In the High Court judgment, Mr Justice Linden found that the decision by the then-business secretary Kwasi Kwarteng not to consult unions, as required by the Employment Agencies Act 1973, was “… so unfair as to be unlawful and, indeed, irrational.”

The High Court legal challenge was brought by eleven trade unions, ASLEF, BFAWU, FDA, GMB, NEU, NUJ, POA, PCS, RMT, Unite and Usdaw, coordinated by the TUC and represented by Thompsons Solicitors LLP.


Richard Arthur

This is a significant victory for the entire trade union movement and preserves a vital safeguard in ensuring the right to participate in industrial action is effective.

Richard Arthur, Head of Trade Union Law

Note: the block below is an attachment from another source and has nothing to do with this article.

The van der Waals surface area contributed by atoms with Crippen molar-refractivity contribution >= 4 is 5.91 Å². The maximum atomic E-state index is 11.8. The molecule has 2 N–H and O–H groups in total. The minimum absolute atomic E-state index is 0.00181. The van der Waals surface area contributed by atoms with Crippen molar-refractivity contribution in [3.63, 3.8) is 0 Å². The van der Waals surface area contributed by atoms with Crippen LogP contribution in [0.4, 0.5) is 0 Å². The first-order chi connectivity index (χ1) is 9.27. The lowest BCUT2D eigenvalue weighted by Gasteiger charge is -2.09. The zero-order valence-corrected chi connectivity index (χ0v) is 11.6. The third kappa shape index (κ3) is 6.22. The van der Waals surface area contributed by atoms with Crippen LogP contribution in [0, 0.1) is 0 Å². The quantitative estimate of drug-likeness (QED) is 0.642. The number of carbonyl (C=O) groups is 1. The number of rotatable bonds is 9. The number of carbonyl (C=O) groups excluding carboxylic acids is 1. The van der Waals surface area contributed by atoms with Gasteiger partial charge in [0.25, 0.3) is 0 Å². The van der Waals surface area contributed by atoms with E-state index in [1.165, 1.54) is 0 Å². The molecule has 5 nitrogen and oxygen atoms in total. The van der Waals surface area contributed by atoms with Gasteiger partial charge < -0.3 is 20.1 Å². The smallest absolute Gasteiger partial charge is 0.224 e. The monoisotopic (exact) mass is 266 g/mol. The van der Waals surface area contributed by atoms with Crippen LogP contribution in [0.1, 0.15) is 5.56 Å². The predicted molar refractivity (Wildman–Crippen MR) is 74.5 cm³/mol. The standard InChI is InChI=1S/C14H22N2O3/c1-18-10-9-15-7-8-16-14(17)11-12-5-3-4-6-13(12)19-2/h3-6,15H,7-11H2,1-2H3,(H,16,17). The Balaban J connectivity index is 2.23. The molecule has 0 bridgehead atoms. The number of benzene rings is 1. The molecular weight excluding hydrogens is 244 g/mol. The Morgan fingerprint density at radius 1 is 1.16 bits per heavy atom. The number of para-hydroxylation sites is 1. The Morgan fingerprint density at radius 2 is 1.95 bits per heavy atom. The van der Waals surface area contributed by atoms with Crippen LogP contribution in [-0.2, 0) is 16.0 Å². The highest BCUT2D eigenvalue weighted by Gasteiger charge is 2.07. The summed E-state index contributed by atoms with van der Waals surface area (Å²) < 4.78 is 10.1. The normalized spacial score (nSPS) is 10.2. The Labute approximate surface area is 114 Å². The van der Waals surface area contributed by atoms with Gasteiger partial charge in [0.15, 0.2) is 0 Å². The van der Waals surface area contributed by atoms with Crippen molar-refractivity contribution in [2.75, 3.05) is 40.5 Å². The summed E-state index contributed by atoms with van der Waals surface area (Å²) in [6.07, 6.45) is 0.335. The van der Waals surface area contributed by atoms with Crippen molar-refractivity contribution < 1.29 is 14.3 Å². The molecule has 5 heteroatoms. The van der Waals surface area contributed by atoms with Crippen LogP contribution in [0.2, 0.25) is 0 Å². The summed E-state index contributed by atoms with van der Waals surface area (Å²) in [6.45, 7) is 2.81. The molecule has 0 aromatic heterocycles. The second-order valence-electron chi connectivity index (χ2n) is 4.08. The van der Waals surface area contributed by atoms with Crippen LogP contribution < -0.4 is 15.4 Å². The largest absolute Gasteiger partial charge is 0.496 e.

From 1976 until 2022, it was illegal under UK law for an employment business to help an employer break a strike by knowingly providing workers it engaged (often known as agency workers) to a company to replace employees participating in official industrial action.

Most recently, this was set out in Regulation 7 of the Conduct of Employment Agencies and Employment Businesses Regulations 2003, made under Section 5 of the Employment Agencies Act 1973. It is also a criminal offence for an employment business to supply workers for this purpose.

Crucially section 12 of the Employment Agencies Act 1973 provides that the Secretary of State shall not make any regulations under the Act until after consultation has ensued.

In 2015, the government initiated a public consultation on its proposal to revoke regulation 7. Most respondents opposed the proposal, and the government did not implement it. However, in June 2022, the government repealed the regulation seven years later without further consultation.